Why a Growing Business Should Elect Subchapter S Filing Status


The primary reason to make the Subchapter S filing status election is to have a single federal income tax when the business is eventually sold. 

If the corporation is not an S corporation and the company assets are sold, there will be a double tax on sale.  The first tax will be at the corporation level.  A regular or C corporation will pay a tax on the gain on the sale of its assets.  The second tax will be when net proceeds are paid to the shareholders.

A C corporation or a Subchapter S corporation is a separate legal entity.  The difference is that the C corporation is a separate taxable entity; the S corporation is not.  In an S corporation, the profits or losses "pass thru" to the shareholder who declares them on their individual income tax return.

If your business is currently a C corporation and you are considering an asset sale, be cautious.  Electing Subchapter S and then selling won't avoid the double tax.  The IRS has a so-called Built-In Gains Tax ("BIG").  This tax is not applicable for any newly formed Subchapter S corporations.  However, existing C corporations that make a Subchapter S election need to address this potential tax.  The tax is essentially assessed against the amount of unrealized appreciation at the time of the S election.  The fair market value of the assets less the tax basis is the unrealized appreciation.  Goodwill is the most common asset that can create a potential BIG tax.  The BIG tax goes away after the tenth year of a Subchapter S election.  This tax will be applied on a pro rata basis for elections made less than ten years ago.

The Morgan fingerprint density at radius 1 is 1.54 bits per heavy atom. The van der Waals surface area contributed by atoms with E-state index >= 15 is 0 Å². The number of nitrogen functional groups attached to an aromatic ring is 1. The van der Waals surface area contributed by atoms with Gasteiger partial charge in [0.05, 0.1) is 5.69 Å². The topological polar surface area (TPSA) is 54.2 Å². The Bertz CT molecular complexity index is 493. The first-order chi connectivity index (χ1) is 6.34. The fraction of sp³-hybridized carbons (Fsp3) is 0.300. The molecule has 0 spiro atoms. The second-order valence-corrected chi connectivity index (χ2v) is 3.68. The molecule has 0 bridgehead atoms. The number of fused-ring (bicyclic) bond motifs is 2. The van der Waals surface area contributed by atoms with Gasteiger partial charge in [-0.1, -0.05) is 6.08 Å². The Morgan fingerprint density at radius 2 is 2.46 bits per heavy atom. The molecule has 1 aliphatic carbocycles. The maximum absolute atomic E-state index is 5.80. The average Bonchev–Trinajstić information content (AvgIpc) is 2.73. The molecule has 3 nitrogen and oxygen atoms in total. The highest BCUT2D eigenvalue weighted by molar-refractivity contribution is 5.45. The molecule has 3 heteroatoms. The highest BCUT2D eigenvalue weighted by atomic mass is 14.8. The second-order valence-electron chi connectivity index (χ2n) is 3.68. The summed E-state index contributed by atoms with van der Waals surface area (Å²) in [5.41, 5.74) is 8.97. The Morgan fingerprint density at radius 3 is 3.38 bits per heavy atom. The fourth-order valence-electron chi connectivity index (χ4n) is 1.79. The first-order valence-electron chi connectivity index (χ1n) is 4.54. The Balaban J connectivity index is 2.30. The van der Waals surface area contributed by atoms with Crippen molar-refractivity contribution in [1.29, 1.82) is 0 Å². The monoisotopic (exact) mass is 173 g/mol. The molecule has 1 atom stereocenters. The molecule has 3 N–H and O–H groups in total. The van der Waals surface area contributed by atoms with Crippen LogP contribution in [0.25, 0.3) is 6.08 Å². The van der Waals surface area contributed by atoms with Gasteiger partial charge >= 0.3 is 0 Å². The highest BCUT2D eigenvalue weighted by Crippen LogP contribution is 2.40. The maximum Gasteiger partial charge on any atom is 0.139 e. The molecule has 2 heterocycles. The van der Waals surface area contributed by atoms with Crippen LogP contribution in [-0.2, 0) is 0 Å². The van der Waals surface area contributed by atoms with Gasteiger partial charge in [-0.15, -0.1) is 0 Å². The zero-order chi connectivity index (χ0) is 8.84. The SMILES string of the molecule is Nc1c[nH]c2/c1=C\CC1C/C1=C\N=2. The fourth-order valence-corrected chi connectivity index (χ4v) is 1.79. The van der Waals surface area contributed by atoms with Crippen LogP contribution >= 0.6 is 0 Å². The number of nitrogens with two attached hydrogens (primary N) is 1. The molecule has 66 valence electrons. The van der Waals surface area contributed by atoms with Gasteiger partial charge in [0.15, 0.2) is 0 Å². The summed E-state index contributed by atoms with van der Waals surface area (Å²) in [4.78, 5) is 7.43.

Keep in mind…if the transaction is a stock sale, it doesn't matter if the corporation is a C corporation or a Subchapter S corporation.  The seller of the stock will have a capital gain or loss on the shares.

Corporations Eligible for the Election
To make the election, a corporation must meet all of these conditions to be eligible:

  • The corporation must be a domestic corporation
  • The corporation has no more than 100 shareholders
  • The only shareholders are individuals, estates, and certain tax-exempt organizations
  • There are no nonresident alien shareholders
  • There is only one class of stock
  • It will adopt a December 31 tax year-end or meet other filing requirements


How to Make the Election

To make the Subchapter S election, the corporation must file Form 2553, Election by a Small Business Corporation.  This election is due within two months and 15 days after the beginning of the tax year it is to take effect. There is some limited relief for elections that are filed late if it can be shown that the failure to file timely was due to reasonable cause. This election must be signed by all of the shareholders. Many states will recognize the federal Subchapter S election for state taxation purposes. Connecticut corporations that elect federal Subchapter S filing status are automatically treated as an S corporation for Connecticut income tax purposes.

Small business owners…are you going to make this election to be a Subchapter S corporation?

Thomas F. Scanlon, CPA, CFP®

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About the author:

Karen Tedford,

2 Comments on "Why a Growing Business Should Elect Subchapter S Filing Status"

  1. Elizabeth Macy
    Aug 19th, 2011

    I learned a lot from this post, great help for me, thank you!

  2. Nancy Kelly
    Oct 8th, 2011

    Appreciated the share!
    Nancy

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